School Board explains the need
October 28, 2015
To understand the process of creating a bond, board chairman Mr. Mark Sebring shared his knowledgable views on the bond. Sebring said, “The task force worked on it [referendum] for about four months, until the latter part of April. We had to have certain steps in place to present it to the state of Minnesota and the Department of Education, in order for it to be a viable referendum item on the ballot this fall.” For those curious as to what will happen if this referendum does not pass, Sebring said, “We will probably have to go back to the drawing board and figure out an approach relative to what do we do next.”
We will probably have to go back to the drawing board and figure out an approach relative to what do we do next.”
— School Board Chairman Mark Sebring
There are three very specific needs for the bond. School district superintendent Mr. Peter Grant said, “The bond referendum is made up of three main components. One is deferred maintenance, which is to address infrastructures of our school’s heating, ventilating, lighting and plumbing. The second part is our school’s safety and security. Specifically, our elementaries are our most vulnerable sites right now. The third part is overcrowding, which is going to address grades K-8, to try to create more space, balance population amongst the elementaries, which are at a low of about four hundred and fifty to a high of six hundred.” These improvements would work on replacing the outdated utilities in hopes of developing the growing schools.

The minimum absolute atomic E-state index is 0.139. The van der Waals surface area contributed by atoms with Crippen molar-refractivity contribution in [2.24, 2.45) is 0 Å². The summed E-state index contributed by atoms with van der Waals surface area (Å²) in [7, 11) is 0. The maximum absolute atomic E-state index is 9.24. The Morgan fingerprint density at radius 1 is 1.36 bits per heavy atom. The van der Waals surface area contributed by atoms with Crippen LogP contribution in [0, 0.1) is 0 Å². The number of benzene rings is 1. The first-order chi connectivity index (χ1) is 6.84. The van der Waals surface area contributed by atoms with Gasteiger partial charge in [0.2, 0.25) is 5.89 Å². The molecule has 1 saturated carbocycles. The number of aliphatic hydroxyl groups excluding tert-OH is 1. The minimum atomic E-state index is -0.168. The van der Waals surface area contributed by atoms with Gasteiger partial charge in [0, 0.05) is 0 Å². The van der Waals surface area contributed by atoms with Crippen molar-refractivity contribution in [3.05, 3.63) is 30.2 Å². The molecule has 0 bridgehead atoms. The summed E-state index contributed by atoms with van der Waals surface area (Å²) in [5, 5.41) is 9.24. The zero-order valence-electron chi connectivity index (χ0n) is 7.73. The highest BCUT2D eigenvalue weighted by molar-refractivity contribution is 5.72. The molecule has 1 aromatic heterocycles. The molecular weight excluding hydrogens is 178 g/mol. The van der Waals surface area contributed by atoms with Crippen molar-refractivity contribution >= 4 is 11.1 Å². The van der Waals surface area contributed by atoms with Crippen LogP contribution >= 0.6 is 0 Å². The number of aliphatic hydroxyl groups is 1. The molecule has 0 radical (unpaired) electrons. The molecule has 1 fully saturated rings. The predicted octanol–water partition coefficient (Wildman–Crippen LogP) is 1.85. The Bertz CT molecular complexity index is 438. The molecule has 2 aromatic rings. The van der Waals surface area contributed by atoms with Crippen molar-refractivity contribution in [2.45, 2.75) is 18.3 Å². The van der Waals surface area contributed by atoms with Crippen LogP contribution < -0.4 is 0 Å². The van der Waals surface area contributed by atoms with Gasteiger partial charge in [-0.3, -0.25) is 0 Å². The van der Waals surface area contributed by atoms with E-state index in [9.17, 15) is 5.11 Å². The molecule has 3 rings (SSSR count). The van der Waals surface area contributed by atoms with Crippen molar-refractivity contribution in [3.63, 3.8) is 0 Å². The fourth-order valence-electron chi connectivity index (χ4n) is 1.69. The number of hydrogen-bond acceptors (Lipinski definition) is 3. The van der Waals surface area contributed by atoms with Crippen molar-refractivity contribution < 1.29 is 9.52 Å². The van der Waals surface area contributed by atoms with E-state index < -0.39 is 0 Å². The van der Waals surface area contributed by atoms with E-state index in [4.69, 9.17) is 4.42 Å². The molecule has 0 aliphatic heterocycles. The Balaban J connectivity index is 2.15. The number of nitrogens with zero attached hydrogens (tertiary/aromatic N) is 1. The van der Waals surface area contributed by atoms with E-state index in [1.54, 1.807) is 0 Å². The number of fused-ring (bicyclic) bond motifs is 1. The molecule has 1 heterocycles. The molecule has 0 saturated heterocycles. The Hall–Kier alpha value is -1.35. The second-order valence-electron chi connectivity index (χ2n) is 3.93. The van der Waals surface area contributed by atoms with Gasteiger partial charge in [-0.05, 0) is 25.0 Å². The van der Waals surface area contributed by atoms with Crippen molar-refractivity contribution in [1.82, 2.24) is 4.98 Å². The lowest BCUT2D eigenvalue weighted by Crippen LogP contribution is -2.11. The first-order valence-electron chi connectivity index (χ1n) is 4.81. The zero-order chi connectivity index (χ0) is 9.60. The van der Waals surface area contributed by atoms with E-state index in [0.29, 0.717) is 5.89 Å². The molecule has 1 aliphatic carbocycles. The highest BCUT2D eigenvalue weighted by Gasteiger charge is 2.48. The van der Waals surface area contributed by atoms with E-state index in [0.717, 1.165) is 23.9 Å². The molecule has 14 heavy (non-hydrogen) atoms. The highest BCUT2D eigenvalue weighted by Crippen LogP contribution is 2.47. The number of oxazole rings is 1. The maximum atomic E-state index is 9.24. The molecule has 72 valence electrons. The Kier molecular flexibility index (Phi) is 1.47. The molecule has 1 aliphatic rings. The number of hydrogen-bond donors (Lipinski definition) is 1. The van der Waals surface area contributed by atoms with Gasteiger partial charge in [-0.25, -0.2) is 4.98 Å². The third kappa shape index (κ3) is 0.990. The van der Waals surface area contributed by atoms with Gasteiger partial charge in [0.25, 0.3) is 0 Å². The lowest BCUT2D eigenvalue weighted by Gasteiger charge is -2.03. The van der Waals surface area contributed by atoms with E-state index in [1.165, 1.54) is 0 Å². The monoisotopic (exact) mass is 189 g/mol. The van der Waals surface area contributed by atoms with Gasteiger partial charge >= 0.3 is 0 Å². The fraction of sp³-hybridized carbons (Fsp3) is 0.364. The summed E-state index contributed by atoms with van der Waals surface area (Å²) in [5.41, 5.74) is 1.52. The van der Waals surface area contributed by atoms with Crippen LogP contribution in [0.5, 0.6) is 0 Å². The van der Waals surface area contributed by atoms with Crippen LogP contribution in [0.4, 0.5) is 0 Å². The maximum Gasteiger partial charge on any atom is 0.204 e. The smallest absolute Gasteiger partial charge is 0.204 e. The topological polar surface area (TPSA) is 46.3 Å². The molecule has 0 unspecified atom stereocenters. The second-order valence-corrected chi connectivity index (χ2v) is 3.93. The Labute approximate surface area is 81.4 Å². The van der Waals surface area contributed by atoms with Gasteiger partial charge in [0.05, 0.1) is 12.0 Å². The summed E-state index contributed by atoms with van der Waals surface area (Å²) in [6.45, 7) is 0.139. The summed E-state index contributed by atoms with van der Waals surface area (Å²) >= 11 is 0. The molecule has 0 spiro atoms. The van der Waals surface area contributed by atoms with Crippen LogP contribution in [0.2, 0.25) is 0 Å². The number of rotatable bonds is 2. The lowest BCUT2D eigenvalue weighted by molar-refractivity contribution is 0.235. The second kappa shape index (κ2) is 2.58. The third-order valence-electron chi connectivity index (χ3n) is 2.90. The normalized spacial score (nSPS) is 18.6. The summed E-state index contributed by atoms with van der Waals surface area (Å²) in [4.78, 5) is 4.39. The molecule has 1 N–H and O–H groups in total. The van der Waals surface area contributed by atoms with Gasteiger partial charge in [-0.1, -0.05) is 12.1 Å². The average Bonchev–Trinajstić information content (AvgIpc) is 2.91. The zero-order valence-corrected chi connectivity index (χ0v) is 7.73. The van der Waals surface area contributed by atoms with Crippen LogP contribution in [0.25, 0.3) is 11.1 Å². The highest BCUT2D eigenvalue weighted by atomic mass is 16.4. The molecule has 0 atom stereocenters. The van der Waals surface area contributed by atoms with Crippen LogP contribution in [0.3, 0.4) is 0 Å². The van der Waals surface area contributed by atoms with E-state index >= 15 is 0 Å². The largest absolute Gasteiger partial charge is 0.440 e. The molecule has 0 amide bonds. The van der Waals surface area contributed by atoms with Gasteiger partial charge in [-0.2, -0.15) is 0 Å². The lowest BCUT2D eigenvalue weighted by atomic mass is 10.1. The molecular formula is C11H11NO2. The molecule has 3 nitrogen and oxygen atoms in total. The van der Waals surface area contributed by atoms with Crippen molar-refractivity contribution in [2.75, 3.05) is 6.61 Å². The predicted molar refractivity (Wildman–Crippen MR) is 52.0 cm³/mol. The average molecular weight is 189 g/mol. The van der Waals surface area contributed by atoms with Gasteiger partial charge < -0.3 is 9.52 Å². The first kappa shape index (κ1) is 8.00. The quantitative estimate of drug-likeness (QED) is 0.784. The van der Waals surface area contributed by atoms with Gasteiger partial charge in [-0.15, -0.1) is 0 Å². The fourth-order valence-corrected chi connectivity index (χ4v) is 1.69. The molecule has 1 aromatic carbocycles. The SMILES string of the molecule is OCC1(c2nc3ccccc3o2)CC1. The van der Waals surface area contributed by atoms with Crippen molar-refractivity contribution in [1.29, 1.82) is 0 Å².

Grant explained how this is in the best interest of the wellbeing of our educational facilities. Grant said, “The deferred maintenance is to bring all of our buildings, K-8, up to code or improve the mechanical systems, so that they can last another thirty- five years. There is no question about the security of our schools, which is really critical. It’s unfortunate that we have to spend a lot of money on that, but that’s the way society is.”